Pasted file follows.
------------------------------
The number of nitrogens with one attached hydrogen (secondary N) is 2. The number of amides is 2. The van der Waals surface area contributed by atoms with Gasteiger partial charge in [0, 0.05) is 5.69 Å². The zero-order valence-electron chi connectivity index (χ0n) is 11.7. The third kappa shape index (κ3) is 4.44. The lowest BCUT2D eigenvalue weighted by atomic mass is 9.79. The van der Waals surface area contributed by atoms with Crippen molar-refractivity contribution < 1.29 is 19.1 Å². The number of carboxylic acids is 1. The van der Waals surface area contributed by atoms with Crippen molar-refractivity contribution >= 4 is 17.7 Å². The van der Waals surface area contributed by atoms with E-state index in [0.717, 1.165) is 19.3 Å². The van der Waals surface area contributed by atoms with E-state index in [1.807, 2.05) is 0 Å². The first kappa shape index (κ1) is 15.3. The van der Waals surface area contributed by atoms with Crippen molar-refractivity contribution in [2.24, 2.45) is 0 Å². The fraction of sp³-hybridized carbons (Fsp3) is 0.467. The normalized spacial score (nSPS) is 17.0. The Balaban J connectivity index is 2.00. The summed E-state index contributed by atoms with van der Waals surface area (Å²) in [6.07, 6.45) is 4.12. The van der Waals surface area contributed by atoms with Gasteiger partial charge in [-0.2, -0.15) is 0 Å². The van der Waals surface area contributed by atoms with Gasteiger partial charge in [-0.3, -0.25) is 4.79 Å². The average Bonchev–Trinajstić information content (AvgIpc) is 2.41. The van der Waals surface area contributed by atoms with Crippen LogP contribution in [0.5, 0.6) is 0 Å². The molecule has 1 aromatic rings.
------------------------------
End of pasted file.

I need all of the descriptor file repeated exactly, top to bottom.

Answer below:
The number of nitrogens with one attached hydrogen (secondary N) is 2. The number of amides is 2. The van der Waals surface area contributed by atoms with Gasteiger partial charge in [0, 0.05) is 5.69 Å². The zero-order valence-electron chi connectivity index (χ0n) is 11.7. The third kappa shape index (κ3) is 4.44. The lowest BCUT2D eigenvalue weighted by atomic mass is 9.79. The van der Waals surface area contributed by atoms with Crippen molar-refractivity contribution < 1.29 is 19.1 Å². The number of carboxylic acids is 1. The van der Waals surface area contributed by atoms with Crippen molar-refractivity contribution >= 4 is 17.7 Å². The van der Waals surface area contributed by atoms with E-state index in [0.717, 1.165) is 19.3 Å². The van der Waals surface area contributed by atoms with E-state index in [1.807, 2.05) is 0 Å². The first kappa shape index (κ1) is 15.3. The van der Waals surface area contributed by atoms with Crippen molar-refractivity contribution in [2.24, 2.45) is 0 Å². The fraction of sp³-hybridized carbons (Fsp3) is 0.467. The normalized spacial score (nSPS) is 17.0. The Balaban J connectivity index is 2.00. The summed E-state index contributed by atoms with van der Waals surface area (Å²) in [6.07, 6.45) is 4.12. The van der Waals surface area contributed by atoms with Gasteiger partial charge in [-0.2, -0.15) is 0 Å². The van der Waals surface area contributed by atoms with Gasteiger partial charge in [-0.3, -0.25) is 4.79 Å². The average Bonchev–Trinajstić information content (AvgIpc) is 2.41. The van der Waals surface area contributed by atoms with Crippen LogP contribution in [0.5, 0.6) is 0 Å². The molecule has 1 aromatic rings.